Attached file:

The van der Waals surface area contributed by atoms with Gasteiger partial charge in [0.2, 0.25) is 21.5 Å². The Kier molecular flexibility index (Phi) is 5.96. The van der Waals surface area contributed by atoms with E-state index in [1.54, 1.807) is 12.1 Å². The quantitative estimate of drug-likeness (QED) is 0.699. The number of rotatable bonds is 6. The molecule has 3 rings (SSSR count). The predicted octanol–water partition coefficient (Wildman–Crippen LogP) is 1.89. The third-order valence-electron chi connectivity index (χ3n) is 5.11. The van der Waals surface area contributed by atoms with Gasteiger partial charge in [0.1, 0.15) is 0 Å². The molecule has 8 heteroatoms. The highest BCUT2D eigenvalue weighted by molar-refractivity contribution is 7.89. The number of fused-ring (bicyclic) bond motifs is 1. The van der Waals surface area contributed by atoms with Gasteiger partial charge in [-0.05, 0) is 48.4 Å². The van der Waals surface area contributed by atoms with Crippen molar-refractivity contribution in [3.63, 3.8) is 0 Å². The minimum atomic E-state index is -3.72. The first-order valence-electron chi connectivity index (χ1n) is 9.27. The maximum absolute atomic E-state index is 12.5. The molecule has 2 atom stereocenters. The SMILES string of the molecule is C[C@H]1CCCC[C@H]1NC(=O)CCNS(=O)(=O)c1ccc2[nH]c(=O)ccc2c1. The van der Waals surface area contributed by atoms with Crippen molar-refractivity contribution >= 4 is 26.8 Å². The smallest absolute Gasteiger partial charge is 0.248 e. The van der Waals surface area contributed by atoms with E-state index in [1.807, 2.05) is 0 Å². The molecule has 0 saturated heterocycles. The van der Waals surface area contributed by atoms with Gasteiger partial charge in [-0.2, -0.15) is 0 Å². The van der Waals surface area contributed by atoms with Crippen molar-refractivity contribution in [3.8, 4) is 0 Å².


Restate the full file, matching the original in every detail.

The van der Waals surface area contributed by atoms with Gasteiger partial charge in [0.2, 0.25) is 21.5 Å². The Kier molecular flexibility index (Phi) is 5.96. The van der Waals surface area contributed by atoms with E-state index in [1.54, 1.807) is 12.1 Å². The quantitative estimate of drug-likeness (QED) is 0.699. The number of rotatable bonds is 6. The molecule has 3 rings (SSSR count). The predicted octanol–water partition coefficient (Wildman–Crippen LogP) is 1.89. The third-order valence-electron chi connectivity index (χ3n) is 5.11. The van der Waals surface area contributed by atoms with Gasteiger partial charge in [0.1, 0.15) is 0 Å². The molecule has 8 heteroatoms. The highest BCUT2D eigenvalue weighted by molar-refractivity contribution is 7.89. The number of fused-ring (bicyclic) bond motifs is 1. The van der Waals surface area contributed by atoms with Gasteiger partial charge in [-0.05, 0) is 48.4 Å². The van der Waals surface area contributed by atoms with Crippen molar-refractivity contribution in [3.63, 3.8) is 0 Å². The minimum atomic E-state index is -3.72. The first-order valence-electron chi connectivity index (χ1n) is 9.27. The maximum absolute atomic E-state index is 12.5. The molecule has 2 atom stereocenters. The SMILES string of the molecule is C[C@H]1CCCC[C@H]1NC(=O)CCNS(=O)(=O)c1ccc2[nH]c(=O)ccc2c1. The van der Waals surface area contributed by atoms with Crippen molar-refractivity contribution >= 4 is 26.8 Å². The smallest absolute Gasteiger partial charge is 0.248 e. The van der Waals surface area contributed by atoms with E-state index in [1.807, 2.05) is 0 Å². The molecule has 0 saturated heterocycles. The van der Waals surface area contributed by atoms with Gasteiger partial charge in [-0.2, -0.15) is 0 Å². The van der Waals surface area contributed by atoms with Crippen molar-refractivity contribution in [3.8, 4) is 0 Å².